Google’s ambition to cure death is beginning to take shape in a new product from its Google X division. Andrew Conrad, the head of the company’s life sciences division, today announced the details of an effort that would use nanotechnology to identify signs of disease. The project would employ tiny magnetic nanoparticles, said to be one-thousandth the width of a red blood cell, to bind themselves to various molecules and identify them as trouble spots.
Google’s nanotechnology project, which would also involve a wearable magnetic device that tracks the particles, is said to be at least five years off, according to an accompanying report in the Wall Street Journal. The company is still figuring out how many nanoparticles are necessary to identify markers of disease, and scientists will have to develop coatings for the particles that will let them bind to targeted cells. One idea is to deliver the nanoparticles via a pill that you would swallow.
“FUNDAMENTALLY, OUR FOE IS DEATH.”
More than 100 Googlers are now working on the project. “We’re trying to stave off death by preventing disease,” Conrad said on stage at WSJD Live. “Fundamentally, our foe is death. Our foe is unnecessary death. Because we have the technology to intervene, and we should expend more energy and effort on it.
Shawyer’s engine is extremely light and simple. It provides a thrust by “bouncing microwaves around in a closed container.” The microwaves are generated using electricity that can be provided by solar energy. No propellant is necessary, which means that this thrusters can work forever unless a hardware failure occurs. If real, this would be a major breakthrough in space propulsion technology.
Obviously, the entire thing sounded preposterous to everyone. In theory, this thing shouldn’t work at all. So people laughed and laughed and ignored him. Everyone except a team of Chinese scientists. They built one in 2009 and it worked: They were able to produce 720 millinewton, which is reportedly enough to build a satellite thruster. And still, nobody else believed it.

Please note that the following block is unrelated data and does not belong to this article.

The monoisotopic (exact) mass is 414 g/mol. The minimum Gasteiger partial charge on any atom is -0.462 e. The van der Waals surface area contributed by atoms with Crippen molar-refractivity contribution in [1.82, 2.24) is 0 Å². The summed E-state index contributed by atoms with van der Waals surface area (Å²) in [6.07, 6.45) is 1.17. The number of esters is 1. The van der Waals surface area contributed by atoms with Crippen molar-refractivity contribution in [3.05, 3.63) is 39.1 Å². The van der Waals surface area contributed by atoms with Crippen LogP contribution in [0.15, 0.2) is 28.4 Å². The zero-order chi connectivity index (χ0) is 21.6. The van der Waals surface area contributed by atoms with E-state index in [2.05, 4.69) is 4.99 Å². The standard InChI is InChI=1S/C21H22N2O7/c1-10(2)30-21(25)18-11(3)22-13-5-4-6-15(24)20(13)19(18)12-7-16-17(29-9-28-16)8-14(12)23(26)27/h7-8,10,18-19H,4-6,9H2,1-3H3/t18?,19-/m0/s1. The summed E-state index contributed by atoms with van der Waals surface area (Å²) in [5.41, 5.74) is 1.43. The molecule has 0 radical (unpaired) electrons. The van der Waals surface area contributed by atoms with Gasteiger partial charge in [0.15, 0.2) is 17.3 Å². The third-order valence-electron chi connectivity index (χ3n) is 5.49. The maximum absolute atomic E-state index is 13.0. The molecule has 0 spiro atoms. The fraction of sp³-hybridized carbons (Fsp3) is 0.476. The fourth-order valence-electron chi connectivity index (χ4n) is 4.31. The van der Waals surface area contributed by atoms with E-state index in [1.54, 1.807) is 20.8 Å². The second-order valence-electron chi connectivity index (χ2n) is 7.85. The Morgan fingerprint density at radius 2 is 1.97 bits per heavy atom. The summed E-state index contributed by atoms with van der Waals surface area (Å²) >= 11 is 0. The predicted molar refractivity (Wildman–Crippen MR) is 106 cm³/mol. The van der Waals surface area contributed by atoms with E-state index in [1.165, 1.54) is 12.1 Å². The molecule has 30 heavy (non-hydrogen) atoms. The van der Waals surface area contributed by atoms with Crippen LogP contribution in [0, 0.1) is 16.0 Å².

Now, American scientist Guido Fetta and a team at NASA Eagleworks—the advanced propulsion skunkworks led by Dr Harold “Sonny” White at the Johnson Space Center—have published a new paper that demonstrates that a similar engine working on the same principles does indeed produce thrust. Their model, however, produces much less thrust—just 30 to 50 micronewtons. But it works, which is amazing on its own. They haven’t explained why their engine works, but it does work:
Test results indicate that the RF resonant cavity thruster design, which is unique as an electric propulsion device, is producing a force that is not attributable to any classical electromagnetic phenomenon and therefore is potentially demonstrating an interaction with the quantum vacuum virtual plasma.
The entire idea that we have found something that seems to go against the the principle of conservation of momentum just seems crazy to me. But the fact that it has worked for two independent parties can’t be denied. That’s the laboratory speaking. Then again, perhaps both labs made a mistake. I’m sure this will be tested by the Russians and the Europeans too, but at least I’m glad we are working on it.
But the fact that we may be witnessing something completely new, something that may push us forward into sci-fi territory once again, is very exciting.
It seems the employees of PAGASA after 5 months of keeping silent have all but lost hope in their sad plight.
It seems because of lack of fnds their SALA (Subsistence Allowance and Living Allowance) and Hazard pay has not been given to them.
This effectively reduces their gross pays by about 10-35% according to reports on TV.